Millersville has six general stores, a drug store, a hardware store, three hotels, three coach manufactories, two lumber and coal yards, several cigar manufactories, and a fair representation of the usual businesses of a flourishing town. There are four churches, one each of the Lutheran, Reformed, Methodist Episcopal, and United Brethren denominations. The first church edifice erected was in 1843 and was used jointly by the Lutheran, Reformed, and Mennonite congregations. The Methodists had a church organization here long before this, as did the Lutheran and Reformed Churches, but no sacred edifices were erected.
In June 1874, the street railway from Lancaster to Millersville was constructed at the cost of $40,000 and was one of the chief improvements of the place. The cars make five trips daily, to and from the city. Click here to read more about Lancaster County’s trolley service.
Millersville’s population in 1870 was 1,180; it is now estimated at 1,400, which is not at all an exaggerated estimate. The town is peculiarly healthful and beautifully situated. Being within easy distance of Lancaster (about three miles), it enjoys all the advantages of a fine suburban town.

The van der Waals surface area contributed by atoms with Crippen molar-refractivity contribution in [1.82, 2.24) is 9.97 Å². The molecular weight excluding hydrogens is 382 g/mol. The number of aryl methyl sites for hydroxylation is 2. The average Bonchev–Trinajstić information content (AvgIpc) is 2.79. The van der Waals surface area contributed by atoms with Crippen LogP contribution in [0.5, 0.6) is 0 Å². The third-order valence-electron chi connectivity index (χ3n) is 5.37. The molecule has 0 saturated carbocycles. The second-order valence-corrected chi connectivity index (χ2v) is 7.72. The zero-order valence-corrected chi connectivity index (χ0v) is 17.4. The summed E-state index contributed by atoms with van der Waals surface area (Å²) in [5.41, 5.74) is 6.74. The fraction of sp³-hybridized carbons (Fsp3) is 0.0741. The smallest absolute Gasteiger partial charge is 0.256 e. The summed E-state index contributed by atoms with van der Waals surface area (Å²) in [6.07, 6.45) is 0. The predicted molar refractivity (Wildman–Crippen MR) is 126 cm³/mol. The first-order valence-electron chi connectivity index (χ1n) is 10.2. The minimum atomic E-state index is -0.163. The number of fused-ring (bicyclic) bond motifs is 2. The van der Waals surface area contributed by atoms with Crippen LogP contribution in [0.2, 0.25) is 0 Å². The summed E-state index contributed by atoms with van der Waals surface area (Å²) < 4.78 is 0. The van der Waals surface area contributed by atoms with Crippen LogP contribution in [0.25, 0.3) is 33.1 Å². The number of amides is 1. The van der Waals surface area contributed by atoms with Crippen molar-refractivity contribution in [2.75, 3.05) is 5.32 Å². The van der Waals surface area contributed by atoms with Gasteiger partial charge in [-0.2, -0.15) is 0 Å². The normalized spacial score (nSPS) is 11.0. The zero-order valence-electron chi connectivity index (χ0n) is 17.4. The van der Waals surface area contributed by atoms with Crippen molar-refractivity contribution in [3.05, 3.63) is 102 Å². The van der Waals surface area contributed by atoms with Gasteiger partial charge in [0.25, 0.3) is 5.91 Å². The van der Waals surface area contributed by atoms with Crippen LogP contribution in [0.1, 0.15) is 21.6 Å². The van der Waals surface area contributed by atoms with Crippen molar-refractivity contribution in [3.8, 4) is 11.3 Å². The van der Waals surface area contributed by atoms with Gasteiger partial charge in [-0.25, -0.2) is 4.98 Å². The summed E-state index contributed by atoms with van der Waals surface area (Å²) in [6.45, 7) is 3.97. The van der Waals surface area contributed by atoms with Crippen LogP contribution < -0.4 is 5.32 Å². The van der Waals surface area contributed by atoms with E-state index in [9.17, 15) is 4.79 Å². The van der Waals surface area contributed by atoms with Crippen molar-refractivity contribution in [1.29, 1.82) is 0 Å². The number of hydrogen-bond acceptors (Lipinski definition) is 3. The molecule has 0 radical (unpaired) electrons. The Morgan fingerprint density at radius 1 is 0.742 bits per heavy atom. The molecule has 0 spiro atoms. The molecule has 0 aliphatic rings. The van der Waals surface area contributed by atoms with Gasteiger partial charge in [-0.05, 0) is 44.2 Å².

Washington Borough was formed by the consolidation of the two towns of Washington and Charleston and was legally incorporated by an Act of Assembly, approved April 13, 1827. Washington village was laid out before 1800 by Jacob Tritt; Charlestown contemporaneously, by a Mr. Charles. It is situated on the Susquehanna, about three miles south of Columbia.
Years ago, it was one of the liveliest business towns in the County, but by some means, it was allowed to deteriorate and has but recently began to improve. The principal business features of the place are fish and lumber. The inhabitants are generally an industrious class of citizens, and many of them, possessing a thorough knowledge of the river, make a living by piloting rafts down the stream. Washington contains the usual number of stores, manufactories, and other places of business.